Jonathan Wyner is the president and chief mastering engineer at M Works Mastering Studios in Cambridge, MA and an associate professor of music production and engineering at the Berklee College of Music. He has mastered recordings by Aerosmith, David Bowie, Pink Floyd, Bruce Springsteen, the London Symphony Orchestra, and others.
Professional Sound: There are four main mediums you need to make a master for: streaming, MP3/AAC, CD, and vinyl. Do you make one ideal version and adjust that for each medium?
Jonathan Wyner: Yeah, that’s a great way to put it. In general, yes, that is my workflow because to make four separate masters for four different mediums is not doable. It would blow budgets, both time and money, out of the water. So usually we’re aiming for a good expression of dynamic range and then making adjustments for each.
I do want to point out, and I am willing to be wrong about this but don’t think I am, that in spite of what the story is and what the media says, vinyl is a blip in the way that music is distributed and consumed and for every 100 clients that master with me, maybe one wants a vinyl master. There is another associated issue, which is if at any time vinyl sounded good, it doesn’t sound that good anymore. Now, the raw materials that are available are relatively poor compared to what they were 20 or 30 years ago. I really think this is a time-limited phenomenon. I could go on and on about it but I am not a huge fan of vinyl from the standpoint of fidelity.
PS: You’ve said that when remastering old albums, there is an ethical dilemma around fixing problems with new technology – whether to stay loyal to the original version or make it “better.” How do you answer that?
JW: Well, in the best case it’s a decision that is made in collaboration with the artist and with their agents, like the manger or label. I think as mastering engineers and music producers, it’s not usually our right to play God and make those kinds of decisions about things. You know, you do have to think about the aesthetics.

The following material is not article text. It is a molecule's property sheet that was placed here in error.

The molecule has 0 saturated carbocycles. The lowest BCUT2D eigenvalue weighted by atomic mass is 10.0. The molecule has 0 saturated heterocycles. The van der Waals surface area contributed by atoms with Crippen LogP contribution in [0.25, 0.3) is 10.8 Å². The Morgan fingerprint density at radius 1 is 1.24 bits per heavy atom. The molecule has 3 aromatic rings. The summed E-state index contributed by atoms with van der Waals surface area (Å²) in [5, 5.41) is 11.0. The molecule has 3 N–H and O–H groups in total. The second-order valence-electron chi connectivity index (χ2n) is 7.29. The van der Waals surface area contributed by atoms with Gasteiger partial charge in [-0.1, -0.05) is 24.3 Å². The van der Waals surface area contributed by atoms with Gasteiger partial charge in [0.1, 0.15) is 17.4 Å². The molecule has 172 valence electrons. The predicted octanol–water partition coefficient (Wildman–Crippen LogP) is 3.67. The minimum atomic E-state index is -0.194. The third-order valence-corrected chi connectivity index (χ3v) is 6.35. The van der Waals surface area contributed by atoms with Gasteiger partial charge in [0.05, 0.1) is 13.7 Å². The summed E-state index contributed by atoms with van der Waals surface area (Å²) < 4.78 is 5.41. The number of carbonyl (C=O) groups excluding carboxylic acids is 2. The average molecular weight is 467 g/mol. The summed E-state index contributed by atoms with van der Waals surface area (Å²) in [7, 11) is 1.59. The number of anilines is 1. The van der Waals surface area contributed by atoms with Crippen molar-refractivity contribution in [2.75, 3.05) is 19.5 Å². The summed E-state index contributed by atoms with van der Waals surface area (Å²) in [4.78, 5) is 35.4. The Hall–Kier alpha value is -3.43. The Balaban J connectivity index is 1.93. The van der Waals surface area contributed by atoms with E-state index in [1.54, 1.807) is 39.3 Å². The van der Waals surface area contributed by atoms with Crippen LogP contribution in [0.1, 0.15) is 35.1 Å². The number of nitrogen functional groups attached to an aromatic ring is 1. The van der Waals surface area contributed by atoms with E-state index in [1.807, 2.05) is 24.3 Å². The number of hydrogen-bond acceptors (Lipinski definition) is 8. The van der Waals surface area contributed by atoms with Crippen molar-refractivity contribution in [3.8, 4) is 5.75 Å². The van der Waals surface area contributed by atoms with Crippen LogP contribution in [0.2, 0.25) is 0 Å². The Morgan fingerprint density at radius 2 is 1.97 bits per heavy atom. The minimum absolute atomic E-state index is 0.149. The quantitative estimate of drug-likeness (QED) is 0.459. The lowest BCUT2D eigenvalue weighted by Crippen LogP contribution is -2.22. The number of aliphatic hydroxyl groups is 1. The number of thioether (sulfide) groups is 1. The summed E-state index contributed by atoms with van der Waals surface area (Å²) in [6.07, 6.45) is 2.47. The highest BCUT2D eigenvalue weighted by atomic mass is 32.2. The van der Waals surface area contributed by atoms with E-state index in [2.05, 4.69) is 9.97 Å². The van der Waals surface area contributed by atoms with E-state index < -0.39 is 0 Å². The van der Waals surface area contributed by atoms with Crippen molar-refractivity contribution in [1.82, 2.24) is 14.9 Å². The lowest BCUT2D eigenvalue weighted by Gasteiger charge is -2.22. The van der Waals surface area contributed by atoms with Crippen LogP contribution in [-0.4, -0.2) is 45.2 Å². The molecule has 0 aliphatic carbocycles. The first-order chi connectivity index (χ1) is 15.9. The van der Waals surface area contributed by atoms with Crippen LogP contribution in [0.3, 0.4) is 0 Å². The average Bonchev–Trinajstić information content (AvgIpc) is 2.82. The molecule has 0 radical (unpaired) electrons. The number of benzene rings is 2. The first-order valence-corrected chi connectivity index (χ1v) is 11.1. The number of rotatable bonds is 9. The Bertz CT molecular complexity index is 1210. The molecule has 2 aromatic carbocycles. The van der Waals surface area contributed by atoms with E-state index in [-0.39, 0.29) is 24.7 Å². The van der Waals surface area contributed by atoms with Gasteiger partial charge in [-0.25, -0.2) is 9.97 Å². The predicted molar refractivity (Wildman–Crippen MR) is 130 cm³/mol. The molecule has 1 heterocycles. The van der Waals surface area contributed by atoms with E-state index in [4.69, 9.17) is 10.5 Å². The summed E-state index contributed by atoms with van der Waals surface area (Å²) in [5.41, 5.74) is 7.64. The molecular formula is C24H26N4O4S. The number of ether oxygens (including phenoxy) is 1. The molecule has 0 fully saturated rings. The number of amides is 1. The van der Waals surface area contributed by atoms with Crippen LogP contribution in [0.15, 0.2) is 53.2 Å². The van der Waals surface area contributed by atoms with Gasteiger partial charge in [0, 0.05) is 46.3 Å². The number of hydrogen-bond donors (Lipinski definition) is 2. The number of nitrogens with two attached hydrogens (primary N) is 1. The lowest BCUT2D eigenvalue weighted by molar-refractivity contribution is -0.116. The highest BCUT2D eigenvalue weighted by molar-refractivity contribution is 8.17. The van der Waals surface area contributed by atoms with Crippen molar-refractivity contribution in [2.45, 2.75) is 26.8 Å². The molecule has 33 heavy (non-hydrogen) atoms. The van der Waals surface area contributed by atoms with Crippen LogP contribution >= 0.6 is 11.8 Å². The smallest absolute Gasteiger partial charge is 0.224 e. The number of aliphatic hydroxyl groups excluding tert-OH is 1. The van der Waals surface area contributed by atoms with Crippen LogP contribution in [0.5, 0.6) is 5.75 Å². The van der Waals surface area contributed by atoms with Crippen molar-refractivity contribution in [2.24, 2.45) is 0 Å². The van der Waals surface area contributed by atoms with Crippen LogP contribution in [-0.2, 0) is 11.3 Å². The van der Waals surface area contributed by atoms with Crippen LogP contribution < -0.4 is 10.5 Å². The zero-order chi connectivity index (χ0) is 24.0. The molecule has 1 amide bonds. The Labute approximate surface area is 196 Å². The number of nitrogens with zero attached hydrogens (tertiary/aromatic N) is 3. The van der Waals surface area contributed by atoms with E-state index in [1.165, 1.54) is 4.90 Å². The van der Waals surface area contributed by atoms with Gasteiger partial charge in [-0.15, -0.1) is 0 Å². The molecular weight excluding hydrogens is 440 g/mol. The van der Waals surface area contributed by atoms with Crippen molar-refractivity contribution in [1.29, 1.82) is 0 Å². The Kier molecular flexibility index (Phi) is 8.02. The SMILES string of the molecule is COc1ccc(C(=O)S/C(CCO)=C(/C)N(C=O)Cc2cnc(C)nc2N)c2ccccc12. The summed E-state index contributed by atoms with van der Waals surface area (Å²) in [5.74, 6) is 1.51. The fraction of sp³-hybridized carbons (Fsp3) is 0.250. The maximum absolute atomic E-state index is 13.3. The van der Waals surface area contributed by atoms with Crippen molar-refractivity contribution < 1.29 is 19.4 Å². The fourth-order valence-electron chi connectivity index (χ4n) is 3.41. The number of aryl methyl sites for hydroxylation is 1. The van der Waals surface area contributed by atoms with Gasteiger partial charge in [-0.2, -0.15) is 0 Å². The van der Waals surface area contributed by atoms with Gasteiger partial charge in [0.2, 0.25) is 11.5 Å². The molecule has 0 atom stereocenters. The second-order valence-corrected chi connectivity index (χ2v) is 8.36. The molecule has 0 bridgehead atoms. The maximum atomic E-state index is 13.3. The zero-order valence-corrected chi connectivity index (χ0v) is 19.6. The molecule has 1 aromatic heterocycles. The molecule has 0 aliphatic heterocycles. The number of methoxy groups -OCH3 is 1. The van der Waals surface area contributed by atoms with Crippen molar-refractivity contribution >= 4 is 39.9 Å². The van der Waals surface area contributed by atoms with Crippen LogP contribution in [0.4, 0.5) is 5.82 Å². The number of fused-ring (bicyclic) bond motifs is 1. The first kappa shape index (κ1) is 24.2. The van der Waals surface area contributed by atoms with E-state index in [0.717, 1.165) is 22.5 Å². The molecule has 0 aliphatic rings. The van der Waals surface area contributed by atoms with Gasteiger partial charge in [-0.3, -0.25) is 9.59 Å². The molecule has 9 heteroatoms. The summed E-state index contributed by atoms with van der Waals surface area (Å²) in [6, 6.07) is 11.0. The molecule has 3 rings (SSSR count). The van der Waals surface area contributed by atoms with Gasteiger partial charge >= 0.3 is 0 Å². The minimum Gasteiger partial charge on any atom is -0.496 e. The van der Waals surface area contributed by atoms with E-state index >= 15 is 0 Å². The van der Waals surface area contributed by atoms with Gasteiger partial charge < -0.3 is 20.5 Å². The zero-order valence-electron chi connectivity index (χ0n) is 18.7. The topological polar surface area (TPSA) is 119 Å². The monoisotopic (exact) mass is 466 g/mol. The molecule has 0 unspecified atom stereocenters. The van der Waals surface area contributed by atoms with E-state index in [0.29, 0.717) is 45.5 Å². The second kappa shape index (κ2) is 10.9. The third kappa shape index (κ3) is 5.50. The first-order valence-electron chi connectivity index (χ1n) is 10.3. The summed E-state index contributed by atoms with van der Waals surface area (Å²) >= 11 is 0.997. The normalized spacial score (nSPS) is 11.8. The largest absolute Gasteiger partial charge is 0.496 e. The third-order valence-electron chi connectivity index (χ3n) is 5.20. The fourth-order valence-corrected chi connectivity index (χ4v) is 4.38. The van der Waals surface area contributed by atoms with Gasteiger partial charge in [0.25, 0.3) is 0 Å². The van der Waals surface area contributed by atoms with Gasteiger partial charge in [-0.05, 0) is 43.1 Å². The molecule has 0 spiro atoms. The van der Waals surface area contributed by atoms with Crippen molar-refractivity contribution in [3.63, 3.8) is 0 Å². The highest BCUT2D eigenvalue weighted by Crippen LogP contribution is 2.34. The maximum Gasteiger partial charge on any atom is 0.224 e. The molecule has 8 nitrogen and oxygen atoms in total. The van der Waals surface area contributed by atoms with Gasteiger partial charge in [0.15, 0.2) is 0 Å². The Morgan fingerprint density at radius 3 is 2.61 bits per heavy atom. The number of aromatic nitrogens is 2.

I worked on a release of Madama Butterfly and it was the first full-length opera that had ever been recorded and it was made on 78 rpm transcription platters with all kinds of noise and technical issues. I was asked to make it sound as if it was a cohesive whole, which presented a series of technical challenges because of the change in frequency response as the platters would play from the inside to the outside of the platter. But then I also was asked to take noise out and the noise was an artifact of the recording technology of the day and by taking out a lot of it, not only did it impact the quality or timbre of the sound of instruments, which is a serious issue, but there was the question of, “Are we trying to make this sound as if it had been recorded in the last five or 10 years or is all of that artifact just a vestige of the recording as it was made?”
You could make the same argument about records made to analog tape in the 1960s or ‘50s when signal-to-noise wasn’t that great. What’s the best answer there? What’s the best listener experience and is there something about the context that the technology of the time creates that is part of the recording, or not, or is it just about the music? There is no single answer and to me it is an endlessly fascinating question and the answer changes depending on the project.
PS: Does the poor quality of what many consumers use to listen to music – computer speakers, cheap ear buds, etc. –influence your mastering decisions in any way?
IW: Yes and no. If you look at Sonos, they’re making these decent sounding wireless speakers and they’re a multi-billion dollar company now. If you look back to what people listened to cassettes on in 1977, those speakers didn’t sound very good and neither did the cassettes. So I am not sure I really believe that what people are listening on, just on average, is worse or that the technology is performing more poorly than it did back in the day.
Mobile devices and mobile environments certainly present some challenges to the listening experience and that’s a real difference. People used to have to sit in a room to listen to music and they don’t anymore. But I would say that a well-mastered song will translate well to the widest range of playback systems no matter what. No matter if it’s a great system or a terrible system, if you try to adjust your results to one version of bad or another, you’re likely to compromise it in a way that is not going to help or make it sound good on all the other playback systems.